Tor Wennesland stressed that Israeli police only entered the Al Aqsa Mosque after the rioting Palestinians "barricaded" themselves inside.
By Pesach Benson, United With Israel
The UN's top Mideast envoy corroborated Israel's account of recent Temple Mount violence during a briefing for the UN Security Council on Monday.
"On 15 April, during the early morning hours, a large number of Palestinians gathered at the Al Aqsa compound. Some Palestinians threw stones, fireworks and other heavy objects toward Israeli Security Forces," said UN Special Coordinator for the Middle East Peace Process Tor Wennesland.
He added that "several dozen Palestinians entered a mosque in the compound, with some continuing to throw stones and fireworks toward ISF. Following a standoff with those inside, Israeli police entered the mosque and arrested those barricaded inside. During the clashes, some damage was caused to the structure of the mosque."
The Norwegian diplomat substantiated Israel's account of the violence by stressing that Israeli forces only entered the Al Aqsa Mosque after the rioting Palestinians had "barricaded" themselves inside.
And in a rare acknowledgement by any international diplomat, Wennesland also praised Israeli officials for "reiterating [their] commitment to upholding the status quo and ensuring that only Muslims would be allowed to pray on the holy esplanade."
The clashes broke out on Friday morning on the eve of Passover. The Temple Mount was more crowded than usual because of Ramadan. When the dawn prayers ended around 6:30 a.m., hundreds of Palestinian youths began throwing rocks and fireworks at Jewish worshipers at the Western Wall.
Many waved Hamas flags and chanted "death to the Jews."
They then barricaded themselves inside the Al Aqsa Mosque, where they threw rocks and fireworks at police who had entered the area in response to the violence.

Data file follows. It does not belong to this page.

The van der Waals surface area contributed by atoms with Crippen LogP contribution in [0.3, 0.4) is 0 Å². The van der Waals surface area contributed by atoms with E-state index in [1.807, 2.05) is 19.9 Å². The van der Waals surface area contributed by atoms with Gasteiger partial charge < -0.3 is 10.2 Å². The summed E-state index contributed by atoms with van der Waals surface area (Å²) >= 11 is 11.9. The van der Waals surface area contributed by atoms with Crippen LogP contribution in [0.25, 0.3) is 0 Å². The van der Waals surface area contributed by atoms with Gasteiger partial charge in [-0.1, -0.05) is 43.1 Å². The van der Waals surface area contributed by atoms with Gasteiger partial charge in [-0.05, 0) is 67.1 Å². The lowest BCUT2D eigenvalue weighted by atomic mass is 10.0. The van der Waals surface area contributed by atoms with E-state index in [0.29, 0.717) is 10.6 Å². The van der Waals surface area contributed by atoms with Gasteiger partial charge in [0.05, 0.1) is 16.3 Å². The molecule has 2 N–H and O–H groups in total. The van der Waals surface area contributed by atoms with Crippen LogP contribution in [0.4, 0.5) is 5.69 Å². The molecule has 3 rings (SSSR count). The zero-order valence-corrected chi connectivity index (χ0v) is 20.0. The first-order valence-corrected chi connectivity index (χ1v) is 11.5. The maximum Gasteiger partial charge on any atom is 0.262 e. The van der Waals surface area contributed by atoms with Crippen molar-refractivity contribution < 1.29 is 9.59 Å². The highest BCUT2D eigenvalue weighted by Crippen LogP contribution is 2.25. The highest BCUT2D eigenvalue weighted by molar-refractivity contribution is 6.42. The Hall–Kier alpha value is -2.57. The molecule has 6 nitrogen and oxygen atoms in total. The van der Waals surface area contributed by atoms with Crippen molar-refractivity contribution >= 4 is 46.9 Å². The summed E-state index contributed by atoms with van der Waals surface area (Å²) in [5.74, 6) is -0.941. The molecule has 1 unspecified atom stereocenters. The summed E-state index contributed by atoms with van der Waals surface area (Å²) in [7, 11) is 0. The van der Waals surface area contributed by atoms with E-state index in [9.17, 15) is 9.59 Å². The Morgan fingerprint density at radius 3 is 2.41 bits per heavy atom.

Police at first did not enter the mosque, but eventually were forced to do so to quell the violence, which they endangered the public.
Tensions over the Temple Mount skyrocketed this month, corresponding to an annual uptick in violence that occurs during Ramadan each year. According to a Dutch study cited by the Jerusalem Post, "Ramadan brought with it a 200% increase in terrorist attacks in Israel between 2005 and 2016."
The Temple Mount, where the First and Second Temples were built, is the holiest site in Judaism. The delicate status quo governing the Temple Mount goes back to 1967, when Israel liberated the the Old City of Jerusalem from Jordan during the Six Day War.
Eli Cohen Trail to commemorate Israel's greatest spy
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"The establishment of the legacy on the Eli Cohen Trail will help ensure his actions and heroic contribution will not be forgotten," New Hope MK Zvi Hauser says.
A special project is now coming together to commemorate Israel's most famous spy, Eli Cohen.
The Eli Cohen trail in the Golan Heights stretches several kilometers from Quneitra, Syria, to the Hamat Gader hot springs in the Yarmouk Valley. Its eight landmarks are situated at spots Cohen visited with the Syrian military.